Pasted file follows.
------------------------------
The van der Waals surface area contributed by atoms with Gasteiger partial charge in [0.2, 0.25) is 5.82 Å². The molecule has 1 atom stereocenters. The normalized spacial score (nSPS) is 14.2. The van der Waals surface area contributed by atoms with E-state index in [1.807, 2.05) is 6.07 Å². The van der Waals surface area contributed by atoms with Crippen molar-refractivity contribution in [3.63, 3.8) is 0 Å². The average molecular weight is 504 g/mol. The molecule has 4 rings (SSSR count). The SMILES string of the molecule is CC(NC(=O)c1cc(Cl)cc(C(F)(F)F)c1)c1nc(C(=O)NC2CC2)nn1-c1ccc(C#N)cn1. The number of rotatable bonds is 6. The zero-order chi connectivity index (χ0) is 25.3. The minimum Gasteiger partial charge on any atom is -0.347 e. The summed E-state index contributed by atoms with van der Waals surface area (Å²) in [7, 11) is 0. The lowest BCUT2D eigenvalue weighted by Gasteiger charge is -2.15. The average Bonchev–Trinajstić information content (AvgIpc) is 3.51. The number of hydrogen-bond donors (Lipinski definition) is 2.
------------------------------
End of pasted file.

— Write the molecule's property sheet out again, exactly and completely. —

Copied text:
The van der Waals surface area contributed by atoms with Gasteiger partial charge in [0.2, 0.25) is 5.82 Å². The molecule has 1 atom stereocenters. The normalized spacial score (nSPS) is 14.2. The van der Waals surface area contributed by atoms with E-state index in [1.807, 2.05) is 6.07 Å². The van der Waals surface area contributed by atoms with Crippen molar-refractivity contribution in [3.63, 3.8) is 0 Å². The average molecular weight is 504 g/mol. The molecule has 4 rings (SSSR count). The SMILES string of the molecule is CC(NC(=O)c1cc(Cl)cc(C(F)(F)F)c1)c1nc(C(=O)NC2CC2)nn1-c1ccc(C#N)cn1. The number of rotatable bonds is 6. The zero-order chi connectivity index (χ0) is 25.3. The minimum Gasteiger partial charge on any atom is -0.347 e. The summed E-state index contributed by atoms with van der Waals surface area (Å²) in [7, 11) is 0. The lowest BCUT2D eigenvalue weighted by Gasteiger charge is -2.15. The average Bonchev–Trinajstić information content (AvgIpc) is 3.51. The number of hydrogen-bond donors (Lipinski definition) is 2.